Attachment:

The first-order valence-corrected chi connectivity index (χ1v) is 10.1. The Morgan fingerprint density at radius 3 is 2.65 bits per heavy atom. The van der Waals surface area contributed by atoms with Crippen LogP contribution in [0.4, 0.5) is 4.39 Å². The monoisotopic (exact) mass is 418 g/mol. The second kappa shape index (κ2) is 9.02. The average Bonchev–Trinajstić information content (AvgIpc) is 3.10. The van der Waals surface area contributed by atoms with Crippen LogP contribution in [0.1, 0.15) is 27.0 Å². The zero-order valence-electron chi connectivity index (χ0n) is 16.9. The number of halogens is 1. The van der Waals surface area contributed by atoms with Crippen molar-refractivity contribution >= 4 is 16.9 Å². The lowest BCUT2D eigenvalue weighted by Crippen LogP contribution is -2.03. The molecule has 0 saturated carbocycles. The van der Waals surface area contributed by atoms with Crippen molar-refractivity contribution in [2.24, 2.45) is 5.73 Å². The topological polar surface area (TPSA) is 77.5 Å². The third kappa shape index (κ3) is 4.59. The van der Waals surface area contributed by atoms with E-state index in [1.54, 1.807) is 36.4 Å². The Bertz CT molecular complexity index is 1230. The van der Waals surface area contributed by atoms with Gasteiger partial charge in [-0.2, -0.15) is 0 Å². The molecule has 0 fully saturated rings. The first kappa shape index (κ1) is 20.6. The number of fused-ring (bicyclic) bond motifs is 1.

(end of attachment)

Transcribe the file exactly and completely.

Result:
The first-order valence-corrected chi connectivity index (χ1v) is 10.1. The Morgan fingerprint density at radius 3 is 2.65 bits per heavy atom. The van der Waals surface area contributed by atoms with Crippen LogP contribution in [0.4, 0.5) is 4.39 Å². The monoisotopic (exact) mass is 418 g/mol. The second kappa shape index (κ2) is 9.02. The average Bonchev–Trinajstić information content (AvgIpc) is 3.10. The van der Waals surface area contributed by atoms with Crippen LogP contribution in [0.1, 0.15) is 27.0 Å². The zero-order valence-electron chi connectivity index (χ0n) is 16.9. The number of halogens is 1. The van der Waals surface area contributed by atoms with Crippen molar-refractivity contribution >= 4 is 16.9 Å². The lowest BCUT2D eigenvalue weighted by Crippen LogP contribution is -2.03. The molecule has 0 saturated carbocycles. The van der Waals surface area contributed by atoms with Crippen molar-refractivity contribution in [2.24, 2.45) is 5.73 Å². The topological polar surface area (TPSA) is 77.5 Å². The third kappa shape index (κ3) is 4.59. The van der Waals surface area contributed by atoms with E-state index in [1.54, 1.807) is 36.4 Å². The Bertz CT molecular complexity index is 1230. The van der Waals surface area contributed by atoms with Gasteiger partial charge in [-0.2, -0.15) is 0 Å². The molecule has 0 fully saturated rings. The first kappa shape index (κ1) is 20.6. The number of fused-ring (bicyclic) bond motifs is 1.